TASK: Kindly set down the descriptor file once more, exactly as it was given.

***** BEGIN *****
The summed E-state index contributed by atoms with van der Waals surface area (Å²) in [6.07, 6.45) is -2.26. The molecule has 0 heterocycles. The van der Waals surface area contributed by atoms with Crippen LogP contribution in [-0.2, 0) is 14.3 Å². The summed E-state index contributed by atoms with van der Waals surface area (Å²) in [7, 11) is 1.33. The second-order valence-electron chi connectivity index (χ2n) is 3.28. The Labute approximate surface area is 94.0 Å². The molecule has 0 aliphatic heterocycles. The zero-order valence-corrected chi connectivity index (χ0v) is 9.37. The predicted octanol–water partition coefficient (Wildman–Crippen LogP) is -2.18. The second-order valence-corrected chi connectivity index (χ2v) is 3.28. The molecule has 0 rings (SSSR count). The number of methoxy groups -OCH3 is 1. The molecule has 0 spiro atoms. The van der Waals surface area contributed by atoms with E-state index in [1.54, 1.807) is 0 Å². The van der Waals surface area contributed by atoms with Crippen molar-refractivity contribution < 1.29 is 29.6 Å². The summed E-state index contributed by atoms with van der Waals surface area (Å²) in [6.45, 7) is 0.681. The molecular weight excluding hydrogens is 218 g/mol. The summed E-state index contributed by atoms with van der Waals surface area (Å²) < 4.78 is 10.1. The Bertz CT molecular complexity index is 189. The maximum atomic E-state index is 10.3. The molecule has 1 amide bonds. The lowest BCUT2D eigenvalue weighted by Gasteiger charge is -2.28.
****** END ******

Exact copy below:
The summed E-state index contributed by atoms with van der Waals surface area (Å²) in [6.07, 6.45) is -2.26. The molecule has 0 heterocycles. The van der Waals surface area contributed by atoms with Crippen LogP contribution in [-0.2, 0) is 14.3 Å². The summed E-state index contributed by atoms with van der Waals surface area (Å²) in [7, 11) is 1.33. The second-order valence-electron chi connectivity index (χ2n) is 3.28. The Labute approximate surface area is 94.0 Å². The molecule has 0 aliphatic heterocycles. The zero-order valence-corrected chi connectivity index (χ0v) is 9.37. The predicted octanol–water partition coefficient (Wildman–Crippen LogP) is -2.18. The second-order valence-corrected chi connectivity index (χ2v) is 3.28. The molecule has 0 rings (SSSR count). The number of methoxy groups -OCH3 is 1. The molecule has 0 spiro atoms. The van der Waals surface area contributed by atoms with E-state index in [1.54, 1.807) is 0 Å². The van der Waals surface area contributed by atoms with Crippen molar-refractivity contribution < 1.29 is 29.6 Å². The summed E-state index contributed by atoms with van der Waals surface area (Å²) in [6.45, 7) is 0.681. The molecular weight excluding hydrogens is 218 g/mol. The summed E-state index contributed by atoms with van der Waals surface area (Å²) < 4.78 is 10.1. The Bertz CT molecular complexity index is 189. The maximum atomic E-state index is 10.3. The molecule has 1 amide bonds. The lowest BCUT2D eigenvalue weighted by Gasteiger charge is -2.28.